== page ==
Getting Your Content Right

Getting your content right

Share the mental model

What is a mental model after all? It is an explanation of someone’s thought process. Share that upfront with your audience. It not only helps them keep track of what you would cover, but also know where you are going with the conversation.

Sometimes it’s as simple as reading out the agenda in brief.

In the next 15mins, we will cover a brief overview of the state of the union in the marketing domain. Then we will switch to talking about the threats and the opportunities. In the last 5mins, we would cover we can help you speed up your transformational journey.

In others, an effective way is to tell them the value they are going to get hearing from you in the next few minutes.

In the next 15mins, I will give you 3 approaches. By the time you leave this meeting - you will have a clear idea of how to increase your top line by 15%

Either way - The speaker is responsible to ensure that the audience has clarity on what is coming.

Build the narrative with your audience

When was the last time you paid attention to a speaker speaking to a single slide for a very long period? What was unique about it? The speaker started with a blank canvas and build the idea along with you. By the end, it was a busy slide but you were able to follow along. Now think how different this would be if this put together upfront and you had to follow along speaker?

Having your audience follow along as you unfold your idea is very powerful. An effective way to do that is to use the right type and amount of transitions. Having a lot of text show upfront can disengage the audience. Instead, their attention would be more on reading the content and not listening to you.

As a watch-out - doing the balancing act of how many transitions to use is also tricky. You want something snappy enough that can follow your pace and keep the audience engaged.

The “So what?” Question

This is the ultimate litmus test. Why should a slide even be part of your narrative? Have a keen look at each one of them and ask ‘So what?’ what’s the key message here?

Some good answers would be

  • It’s part of and builds on the narrative

  • Shares a unique perspective, point of view; an industry trend

  • Provides clarity on a roadmap

  • Highlights risks and suggests ideas to mitigate them

Another good point - so important that it’s worth calling out on its own is - how is your approach different?

See - the ability to address the problem, the opportunity, etc is table stakes. The ‘so what’ test applies to this question as well. You could show you can show the problem but how are you different from the next presentation. How is your approach faster, cheaper, better, innovative than all others?

Think about how you are covering the answers to these questions in your presentation. This will answer the omnipresent ‘so what’ question in the minds of the audience.

Show me the value?

It is not unusual to sometimes have an unsolicited presentation. It’s also possible that you could be talking about a solved problem for your audience. Showing the value here becomes even more critical

So what does show ‘value’ actually mean? If the value of the solution by far exceeds the effort that goes into the solution, then it’s a viable option. The difference is the value this approach creates.

To land the value with a big impact, it’s important to do the required discovery work. The inputs will help differentiate from the current solution and make it stand out.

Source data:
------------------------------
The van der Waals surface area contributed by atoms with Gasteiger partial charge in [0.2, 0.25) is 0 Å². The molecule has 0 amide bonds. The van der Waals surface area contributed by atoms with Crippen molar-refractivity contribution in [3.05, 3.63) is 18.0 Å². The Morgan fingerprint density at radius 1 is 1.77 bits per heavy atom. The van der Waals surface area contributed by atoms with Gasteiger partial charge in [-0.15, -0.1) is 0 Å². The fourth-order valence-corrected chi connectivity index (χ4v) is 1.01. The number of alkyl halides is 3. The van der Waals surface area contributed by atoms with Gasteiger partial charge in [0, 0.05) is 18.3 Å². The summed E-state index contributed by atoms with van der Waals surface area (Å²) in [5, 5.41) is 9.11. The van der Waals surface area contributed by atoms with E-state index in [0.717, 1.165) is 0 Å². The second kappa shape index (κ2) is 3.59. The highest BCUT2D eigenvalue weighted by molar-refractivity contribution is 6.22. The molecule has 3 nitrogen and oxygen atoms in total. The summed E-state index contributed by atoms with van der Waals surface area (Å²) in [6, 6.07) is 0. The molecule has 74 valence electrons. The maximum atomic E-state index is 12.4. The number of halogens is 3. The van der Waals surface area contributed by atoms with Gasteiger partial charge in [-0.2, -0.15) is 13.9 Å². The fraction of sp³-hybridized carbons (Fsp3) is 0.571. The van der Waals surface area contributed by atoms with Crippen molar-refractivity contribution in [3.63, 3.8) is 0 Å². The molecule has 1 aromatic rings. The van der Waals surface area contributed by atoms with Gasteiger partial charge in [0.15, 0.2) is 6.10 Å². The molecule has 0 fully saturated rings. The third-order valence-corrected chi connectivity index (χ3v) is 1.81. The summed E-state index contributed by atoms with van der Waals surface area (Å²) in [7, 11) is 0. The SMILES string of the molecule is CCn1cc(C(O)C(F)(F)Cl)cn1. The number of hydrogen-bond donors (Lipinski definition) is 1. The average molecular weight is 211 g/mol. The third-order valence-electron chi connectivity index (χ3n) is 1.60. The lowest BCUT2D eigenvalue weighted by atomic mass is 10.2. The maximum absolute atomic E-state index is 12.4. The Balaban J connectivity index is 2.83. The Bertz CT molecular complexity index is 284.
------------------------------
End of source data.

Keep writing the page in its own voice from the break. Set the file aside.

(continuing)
It is important to note that sometimes value can come from indirect benefits as well. These could be an overlooked area - but when used contextually - can boost the value equation.

In a recent example where I spoke to an exec of a large engineering organization. They were building a commodity capability that wouldn’t differentiate them. They were only able to add market differentiators on top of it after a significant effort. My recommendation to them was to use a managed service to build the base at a much lower cost. The indirect benefits were about shortening the product/market fit cycle. They could now do the new feature rollouts much faster. They could now, also leverage the same team to build market differentiating features.

Talk solutions, not products

Solutions - not products

What would you make of a movie experience where 90% of the time was about the making of the camera, project, and seats? This is unfortunately how much technical presentations turn out to be. No surprises - when the audiences, especially senior execs zone out.

Avoid showing a catalog of products, instead talk about the solution. Cover the art of possible, in the business context and make it relatable. Once the bigger picture is clear, the building blocks can come in. Start with the ‘why’ and the ‘what’ and ‘how’ can follow through

Is your content speaking to the right person?

A sound sales strategy involves engaging a wide range of audiences. These could be direct users, key decision-makers, finance folks, and a bunch of other functions. Each group has its areas of interest and priorities.

The outcome of the solution should be consistent across all the personas. What should differ though across all is how you solve for them, their needs and concerns.

A good example would be if you are selling a customer data platform. Your message for the CTO should be about unifying data across various silos. The CEO instead would want to know how it helps be new user acquisition. The CMO would want to know how it can reduce the cost of new user acquisition. The CFO would want to know how this would impact budgeting and forecasting.

As you can see - the same product can have a varied impact based on your role and so the messaging needed variation.

Photo by Thanzi Thanzeer on Unsplash